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Q4 Results Posted

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Bank of America‘s Global Wealth and Investment Management unit boosted revenue 3% from a year ago to $4.6 billion in the fourth quarter of 2014 “driven by higher noninterest income with record asset management fees, partially offset by lower transactional activity,” according to company. Merrill Lynch revenue accounted for $3.8 billion, or 83%, of total wealth management sales.

Noninterest expenses, though, grew 5% to $3.4 billion, tied to higher revenue-related incentive compensation and support costs. This contributed to a 9% drop in net income for the unit to $706 million in Q4.

Merrill Lynch’s wealth unit had a 2014 pre-tax margin of 25%, according to its recent earnings report, and a 23% margin in Q4’14.

Client balances increased 6% to $2.5 trillion as of Dec. 31, thanks to both higher market levels and net inflows; $2.03 trillion of the balances are held in Merrill Lynch accounts. The unit’s assets under management totaled $903 billion. Long-term asset flows were $9.4 billion in Q4 and $49.8 billion for the year.

BofA-Merrill says asset management fees grew 16% from a year ago to hit $2.1 billion, while average loan balances expanded 7% to $123.5 billion.

The unit’s total number of wealth advisors increased by 714 advisors from the year-ago quarter and 192 from the third quarter to reach 17,231, and “full-year attrition levels were at historical lows since the Merrill Lynch merger,” the bank said in a statement. The number of financial advisors in the unit was 16,035, up from 15,317 a year ago and from 15,867 in Q3.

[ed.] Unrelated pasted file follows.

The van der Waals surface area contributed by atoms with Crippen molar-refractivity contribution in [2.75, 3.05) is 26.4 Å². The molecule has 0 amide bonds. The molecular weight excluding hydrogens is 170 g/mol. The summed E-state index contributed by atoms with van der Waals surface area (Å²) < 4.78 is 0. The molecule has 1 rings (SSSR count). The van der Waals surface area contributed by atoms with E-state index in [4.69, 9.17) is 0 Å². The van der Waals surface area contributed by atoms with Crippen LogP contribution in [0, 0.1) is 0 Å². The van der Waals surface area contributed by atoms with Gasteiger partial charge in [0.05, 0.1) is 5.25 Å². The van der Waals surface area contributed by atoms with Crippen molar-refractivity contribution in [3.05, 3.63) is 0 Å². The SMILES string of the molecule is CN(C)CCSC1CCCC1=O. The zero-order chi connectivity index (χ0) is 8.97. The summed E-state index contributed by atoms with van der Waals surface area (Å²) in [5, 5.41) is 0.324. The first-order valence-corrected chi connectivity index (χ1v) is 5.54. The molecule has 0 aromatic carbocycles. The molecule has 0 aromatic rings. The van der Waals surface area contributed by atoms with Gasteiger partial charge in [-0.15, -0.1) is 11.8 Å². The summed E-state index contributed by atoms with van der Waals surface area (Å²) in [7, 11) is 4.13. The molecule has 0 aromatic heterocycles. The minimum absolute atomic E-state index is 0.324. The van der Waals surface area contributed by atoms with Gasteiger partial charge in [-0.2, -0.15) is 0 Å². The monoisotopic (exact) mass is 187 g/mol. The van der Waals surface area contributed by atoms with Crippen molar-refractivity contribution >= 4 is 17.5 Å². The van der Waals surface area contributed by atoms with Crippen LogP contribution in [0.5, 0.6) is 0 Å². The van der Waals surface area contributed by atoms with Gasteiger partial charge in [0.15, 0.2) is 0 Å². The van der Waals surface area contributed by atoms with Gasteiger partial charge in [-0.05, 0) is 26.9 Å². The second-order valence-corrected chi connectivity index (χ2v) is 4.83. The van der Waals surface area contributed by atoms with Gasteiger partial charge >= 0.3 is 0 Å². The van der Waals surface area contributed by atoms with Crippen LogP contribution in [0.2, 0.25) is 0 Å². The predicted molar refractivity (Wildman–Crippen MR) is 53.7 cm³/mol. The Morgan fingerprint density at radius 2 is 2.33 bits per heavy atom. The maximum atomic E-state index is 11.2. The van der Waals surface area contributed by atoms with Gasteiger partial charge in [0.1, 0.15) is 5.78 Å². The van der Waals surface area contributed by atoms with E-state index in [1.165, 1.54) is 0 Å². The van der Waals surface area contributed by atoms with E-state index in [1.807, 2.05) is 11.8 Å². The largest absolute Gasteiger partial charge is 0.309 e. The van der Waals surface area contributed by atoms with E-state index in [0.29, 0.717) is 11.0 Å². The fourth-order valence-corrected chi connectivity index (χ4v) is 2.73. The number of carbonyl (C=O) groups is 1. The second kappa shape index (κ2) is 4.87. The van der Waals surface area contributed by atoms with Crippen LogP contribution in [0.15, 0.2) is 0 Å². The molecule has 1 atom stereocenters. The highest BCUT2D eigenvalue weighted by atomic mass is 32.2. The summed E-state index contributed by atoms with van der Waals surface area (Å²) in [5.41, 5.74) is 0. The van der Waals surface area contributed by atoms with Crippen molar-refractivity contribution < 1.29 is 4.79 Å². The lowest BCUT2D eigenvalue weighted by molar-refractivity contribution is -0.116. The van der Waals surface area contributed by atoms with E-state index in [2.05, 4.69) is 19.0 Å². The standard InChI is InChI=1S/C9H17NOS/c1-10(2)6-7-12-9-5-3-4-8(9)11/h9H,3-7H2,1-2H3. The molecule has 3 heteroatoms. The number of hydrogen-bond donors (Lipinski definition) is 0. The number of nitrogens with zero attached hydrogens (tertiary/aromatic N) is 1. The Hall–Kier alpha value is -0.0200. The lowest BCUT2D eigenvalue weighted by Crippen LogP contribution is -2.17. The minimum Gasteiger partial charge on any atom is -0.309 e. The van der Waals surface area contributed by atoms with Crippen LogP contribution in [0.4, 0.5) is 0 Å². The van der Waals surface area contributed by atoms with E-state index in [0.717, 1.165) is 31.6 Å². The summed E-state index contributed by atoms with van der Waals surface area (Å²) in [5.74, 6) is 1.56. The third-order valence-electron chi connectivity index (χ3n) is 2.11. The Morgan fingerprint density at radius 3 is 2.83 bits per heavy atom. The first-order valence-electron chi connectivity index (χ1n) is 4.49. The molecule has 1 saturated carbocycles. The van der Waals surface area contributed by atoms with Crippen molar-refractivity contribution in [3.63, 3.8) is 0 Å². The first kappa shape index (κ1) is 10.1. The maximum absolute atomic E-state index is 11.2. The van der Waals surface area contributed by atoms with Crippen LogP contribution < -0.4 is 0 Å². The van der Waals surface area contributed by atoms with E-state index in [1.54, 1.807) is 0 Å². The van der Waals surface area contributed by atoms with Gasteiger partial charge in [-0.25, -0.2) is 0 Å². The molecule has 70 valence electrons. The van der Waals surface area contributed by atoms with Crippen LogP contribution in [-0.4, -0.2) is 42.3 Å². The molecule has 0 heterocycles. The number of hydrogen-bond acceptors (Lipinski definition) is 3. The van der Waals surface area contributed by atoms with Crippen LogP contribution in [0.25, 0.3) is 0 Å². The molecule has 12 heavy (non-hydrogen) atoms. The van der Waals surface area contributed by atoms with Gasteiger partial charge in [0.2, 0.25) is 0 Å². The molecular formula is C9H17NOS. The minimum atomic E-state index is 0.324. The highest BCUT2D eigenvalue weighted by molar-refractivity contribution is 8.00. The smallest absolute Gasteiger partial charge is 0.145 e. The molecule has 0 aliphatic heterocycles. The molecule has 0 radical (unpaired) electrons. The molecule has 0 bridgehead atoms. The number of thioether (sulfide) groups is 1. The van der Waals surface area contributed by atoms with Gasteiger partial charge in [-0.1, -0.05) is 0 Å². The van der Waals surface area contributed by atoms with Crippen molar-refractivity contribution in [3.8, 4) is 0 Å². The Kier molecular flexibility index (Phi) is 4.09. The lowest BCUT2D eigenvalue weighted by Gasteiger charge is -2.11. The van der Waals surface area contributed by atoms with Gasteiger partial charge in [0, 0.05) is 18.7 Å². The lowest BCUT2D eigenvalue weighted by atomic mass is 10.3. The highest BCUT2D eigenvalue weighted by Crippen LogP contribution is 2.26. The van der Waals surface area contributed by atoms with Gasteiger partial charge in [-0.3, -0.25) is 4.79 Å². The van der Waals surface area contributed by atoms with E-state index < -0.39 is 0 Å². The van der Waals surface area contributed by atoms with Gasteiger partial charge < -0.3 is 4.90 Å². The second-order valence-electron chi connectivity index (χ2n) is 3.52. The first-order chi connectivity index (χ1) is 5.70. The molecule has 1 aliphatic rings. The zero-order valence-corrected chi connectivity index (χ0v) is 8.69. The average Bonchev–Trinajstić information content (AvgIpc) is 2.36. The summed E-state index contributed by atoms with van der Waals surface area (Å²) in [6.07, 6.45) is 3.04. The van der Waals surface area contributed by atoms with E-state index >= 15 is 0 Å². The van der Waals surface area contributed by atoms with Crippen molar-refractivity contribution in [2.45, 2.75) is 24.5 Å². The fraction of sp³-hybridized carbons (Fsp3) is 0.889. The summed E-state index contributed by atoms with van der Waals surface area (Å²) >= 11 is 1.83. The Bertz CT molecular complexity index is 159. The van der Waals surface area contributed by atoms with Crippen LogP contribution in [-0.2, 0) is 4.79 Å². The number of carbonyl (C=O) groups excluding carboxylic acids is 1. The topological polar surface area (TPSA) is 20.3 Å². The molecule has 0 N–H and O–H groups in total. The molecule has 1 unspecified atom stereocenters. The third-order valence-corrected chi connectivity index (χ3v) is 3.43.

Excluding advisors in consumer and business banking, the number of advisors was 14,085 in Q4, an increase from 13,772 a year earlier and from 13,999 in the prior quarter.

Productivity of these Merrill Lynch reps, as measured by average yearly fees and commissions, was roughly $1.07 million in the fourth quarter, down slightly from $1.08 million in Q3 but up from $1.04 million in Q4’13. (UBS Americas’ advisors topped this Q4 production level.)

US Trust currently includes 2,155 advisors, which are not included in the figures for BofA-Merrill reps.

Morgan Stanley

Morgan Stanley’s Wealth Management operations had net revenues of $3.8 billion in Q4, an 8% jump from the prior quarter and a 2% increase from last year. Net income for the group was $736 million, which was down 8% sequentially but up 3% year over year, giving it a 19% pretax margin for Q4’14.

For the year 2014, though, the pre-tax profit margin was 20% on net income of about $3.2 billion compared with a pretax margin of 18% in 2013 on net income of roughly $1.5 billion. Revenue for the unit grew 5% to $14.9 billion.